This is, hands down, my most popular posts. I get a good number of people who come here for learning how to make a snare from wire. So for you aspiring trappers, especially all of you in Norway, here's how you can make hare snares on the cheap:
A lot of blogs have gimmics, like pictures by semi-compotent photographers, insightful commentary from brilliant minds, or daily content served up with a dwallop of good humour. But what's a blog without any of these things to do? There are many options out there for the incompotent blogger, but none as time tested as faking it. Today, as promised, I'll fake teaching you how to do a neat skill that you can fake learn, and use to fake out your friends and family! Today, we're going to learn how to make snares about the right size for snowshoe hares.
You'll need the following:
The steel wire should be about 20 gague, and you can get it cheap from any local hardware store. I recommend you have a lot of beer on hand, because crafting skill and beer consumption is linearlly porportional. The multi-tool needs a pair of pliers, and wire cutters on them!
It also helps if you have some entertainment. This can be another person making snares with you, or you could watch documenteries on TV, like the RedGreen Show. Oh Bill, when will you learn ducttape doesn't fix the mangled bodies of your horribly injured friends! So zany!
You'll want to cut off about 21 inches. That number is subject to change without reason, really. Use a tape measure if you want them consistently the same size, or do what I do, and just base each one off the previous batch.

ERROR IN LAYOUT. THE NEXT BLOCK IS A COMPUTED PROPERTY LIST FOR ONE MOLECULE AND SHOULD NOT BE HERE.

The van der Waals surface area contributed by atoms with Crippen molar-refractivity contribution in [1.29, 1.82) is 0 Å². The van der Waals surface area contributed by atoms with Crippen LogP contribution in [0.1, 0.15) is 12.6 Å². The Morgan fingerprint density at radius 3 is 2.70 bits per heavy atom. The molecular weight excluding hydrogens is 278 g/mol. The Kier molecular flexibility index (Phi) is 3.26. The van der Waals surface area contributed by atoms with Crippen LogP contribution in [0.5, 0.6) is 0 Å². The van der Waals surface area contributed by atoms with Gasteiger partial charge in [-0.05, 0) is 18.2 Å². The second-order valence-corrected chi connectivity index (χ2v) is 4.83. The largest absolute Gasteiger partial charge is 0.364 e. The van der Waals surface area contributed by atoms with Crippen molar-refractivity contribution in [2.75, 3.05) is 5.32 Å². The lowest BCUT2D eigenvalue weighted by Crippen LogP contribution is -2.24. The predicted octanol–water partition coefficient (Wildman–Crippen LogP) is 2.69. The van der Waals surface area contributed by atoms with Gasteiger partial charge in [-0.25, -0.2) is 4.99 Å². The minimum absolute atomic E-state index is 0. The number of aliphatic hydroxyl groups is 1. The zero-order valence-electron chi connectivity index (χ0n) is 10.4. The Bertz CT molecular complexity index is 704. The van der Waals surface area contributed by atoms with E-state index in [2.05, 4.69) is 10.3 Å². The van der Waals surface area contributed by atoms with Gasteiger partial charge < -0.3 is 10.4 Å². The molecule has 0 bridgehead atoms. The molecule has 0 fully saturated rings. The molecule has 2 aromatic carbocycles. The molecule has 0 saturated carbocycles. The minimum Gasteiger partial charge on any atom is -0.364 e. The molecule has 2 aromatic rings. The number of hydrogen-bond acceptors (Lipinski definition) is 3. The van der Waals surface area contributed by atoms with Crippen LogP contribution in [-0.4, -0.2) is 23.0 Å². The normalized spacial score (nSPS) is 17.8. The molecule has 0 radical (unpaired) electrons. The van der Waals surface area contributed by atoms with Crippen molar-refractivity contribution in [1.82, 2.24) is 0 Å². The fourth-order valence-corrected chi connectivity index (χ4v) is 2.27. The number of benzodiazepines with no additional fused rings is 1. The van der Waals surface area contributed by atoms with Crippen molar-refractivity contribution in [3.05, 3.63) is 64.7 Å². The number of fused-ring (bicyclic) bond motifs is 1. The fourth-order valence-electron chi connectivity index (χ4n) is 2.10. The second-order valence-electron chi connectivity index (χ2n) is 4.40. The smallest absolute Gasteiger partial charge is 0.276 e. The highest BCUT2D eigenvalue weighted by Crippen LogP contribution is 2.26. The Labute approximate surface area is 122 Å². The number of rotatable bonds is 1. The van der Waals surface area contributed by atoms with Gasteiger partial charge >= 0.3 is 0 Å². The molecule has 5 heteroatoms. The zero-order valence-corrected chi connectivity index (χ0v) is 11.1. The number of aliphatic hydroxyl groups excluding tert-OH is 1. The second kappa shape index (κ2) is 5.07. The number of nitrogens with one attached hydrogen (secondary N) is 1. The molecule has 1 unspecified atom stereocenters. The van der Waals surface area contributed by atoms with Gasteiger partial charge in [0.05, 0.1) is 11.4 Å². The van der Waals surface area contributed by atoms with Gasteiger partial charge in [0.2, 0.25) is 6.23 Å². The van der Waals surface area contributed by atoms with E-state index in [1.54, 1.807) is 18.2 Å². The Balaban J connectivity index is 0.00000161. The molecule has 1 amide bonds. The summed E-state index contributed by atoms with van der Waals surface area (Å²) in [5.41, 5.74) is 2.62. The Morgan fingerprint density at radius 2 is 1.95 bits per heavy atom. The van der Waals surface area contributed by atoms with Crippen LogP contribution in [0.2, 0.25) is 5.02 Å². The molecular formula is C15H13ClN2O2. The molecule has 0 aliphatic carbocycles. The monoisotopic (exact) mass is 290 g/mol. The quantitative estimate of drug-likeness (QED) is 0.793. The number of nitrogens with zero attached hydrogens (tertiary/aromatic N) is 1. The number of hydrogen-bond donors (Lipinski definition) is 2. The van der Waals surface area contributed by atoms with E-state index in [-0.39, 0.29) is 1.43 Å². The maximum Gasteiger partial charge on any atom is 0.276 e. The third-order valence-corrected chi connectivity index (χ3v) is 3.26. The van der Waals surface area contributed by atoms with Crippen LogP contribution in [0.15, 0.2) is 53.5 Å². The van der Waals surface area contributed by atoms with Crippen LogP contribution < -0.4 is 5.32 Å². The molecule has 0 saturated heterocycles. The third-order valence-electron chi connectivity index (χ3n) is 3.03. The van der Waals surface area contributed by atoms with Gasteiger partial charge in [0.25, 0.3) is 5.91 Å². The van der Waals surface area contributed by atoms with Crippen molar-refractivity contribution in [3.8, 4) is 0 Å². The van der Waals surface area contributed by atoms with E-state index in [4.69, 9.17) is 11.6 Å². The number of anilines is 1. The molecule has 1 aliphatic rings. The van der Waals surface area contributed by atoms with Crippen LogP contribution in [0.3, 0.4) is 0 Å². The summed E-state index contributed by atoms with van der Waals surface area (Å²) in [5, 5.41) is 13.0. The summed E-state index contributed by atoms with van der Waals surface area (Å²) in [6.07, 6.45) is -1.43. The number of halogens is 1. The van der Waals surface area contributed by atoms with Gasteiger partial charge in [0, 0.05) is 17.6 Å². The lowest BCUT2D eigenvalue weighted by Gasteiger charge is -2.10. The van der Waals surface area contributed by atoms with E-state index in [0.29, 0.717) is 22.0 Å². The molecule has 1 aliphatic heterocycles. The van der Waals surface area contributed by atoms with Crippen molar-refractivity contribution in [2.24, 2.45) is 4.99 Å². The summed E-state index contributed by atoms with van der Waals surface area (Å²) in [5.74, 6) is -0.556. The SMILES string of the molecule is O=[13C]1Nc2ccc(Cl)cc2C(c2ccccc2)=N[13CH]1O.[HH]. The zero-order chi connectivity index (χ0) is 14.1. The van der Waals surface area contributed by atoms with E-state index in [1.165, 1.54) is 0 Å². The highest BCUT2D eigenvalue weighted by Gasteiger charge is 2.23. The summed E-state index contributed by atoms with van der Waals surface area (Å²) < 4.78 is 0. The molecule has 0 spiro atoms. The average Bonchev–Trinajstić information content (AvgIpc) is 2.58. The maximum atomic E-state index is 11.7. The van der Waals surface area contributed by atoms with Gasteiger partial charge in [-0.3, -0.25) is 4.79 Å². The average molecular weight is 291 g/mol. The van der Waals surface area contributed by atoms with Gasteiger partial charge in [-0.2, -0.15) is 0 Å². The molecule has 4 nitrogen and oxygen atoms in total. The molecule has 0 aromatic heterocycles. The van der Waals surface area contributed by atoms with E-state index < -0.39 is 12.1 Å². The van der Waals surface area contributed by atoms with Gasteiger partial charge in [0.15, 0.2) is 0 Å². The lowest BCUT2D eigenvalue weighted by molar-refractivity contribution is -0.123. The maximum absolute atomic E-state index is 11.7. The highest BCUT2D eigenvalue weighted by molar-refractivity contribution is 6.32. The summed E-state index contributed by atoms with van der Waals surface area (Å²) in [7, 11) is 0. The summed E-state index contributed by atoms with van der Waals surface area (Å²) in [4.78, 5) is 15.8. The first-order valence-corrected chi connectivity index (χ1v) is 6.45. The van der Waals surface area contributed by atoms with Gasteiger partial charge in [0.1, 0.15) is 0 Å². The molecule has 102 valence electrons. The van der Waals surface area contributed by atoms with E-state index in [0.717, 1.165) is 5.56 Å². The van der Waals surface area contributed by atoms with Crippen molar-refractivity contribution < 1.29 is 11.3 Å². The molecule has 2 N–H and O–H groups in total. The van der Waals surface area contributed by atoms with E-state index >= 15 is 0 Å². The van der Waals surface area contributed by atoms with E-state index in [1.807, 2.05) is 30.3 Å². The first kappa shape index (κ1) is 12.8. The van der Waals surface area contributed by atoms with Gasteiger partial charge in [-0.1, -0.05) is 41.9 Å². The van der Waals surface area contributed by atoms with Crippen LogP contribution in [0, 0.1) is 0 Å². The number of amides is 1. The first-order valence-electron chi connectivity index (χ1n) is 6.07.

Now take the leatherman and bend an end around into a hook about 20mm in. This translates to a good chunk of a knuck in, or about 3/4ths an inch.
Now take the end of the loop in your channel locks. I use channel locks because I like channel locks. You could use another pair of pliers, but then you'd be some sort of freak, and no one would ever talk to you. And you wouldn't want that, would you?
Next, grasp the short end of the J with the pliers, and use them and the channel lock to twist the two strands together until you have a loop. I can't show you how to do this, because I don't have a third hand to operate a camera with. After this is a good time to have some more beer. it should look like this:Now put the straight end through the loop. If you can't accomplish this, you've had too much beer too early. Your mother would be ashamed. Otherwise, it'll look like this:
Now make another loop at the end. Start with a J:
And then using the pliers and channel locks, make another loop. The first loop shouldn't be able to slide off the strand of wire, now. It should look like this.The snare is more-or-less done, now! The second loop takes a string of parachute chord, but that doesn't go on until you're ready to put down your snares. The final, final product looks something like this...
...except it's not ready to have the anchor added. I just did that to fool you into a false sense of security. First, it needs to lose some of its scent. Some people boil their small game snares, others seal them with various concoctions. But for what I'm doing, I don't really need that. I've found that hanging them outside for two+ weeks, in a safe manner, is sufficient to naturalize (though not neutralize) the odour.
And now you know! And knowing is half-the-battle. Remember, don't trap unless you have a valid license to do so. And if you trap hares for food, remember to boil them for thirty minutes, around Fairbanks, to get them good and edible. They're pretty wormy, otherwise. If you're using them for bait, obviously you don't need to!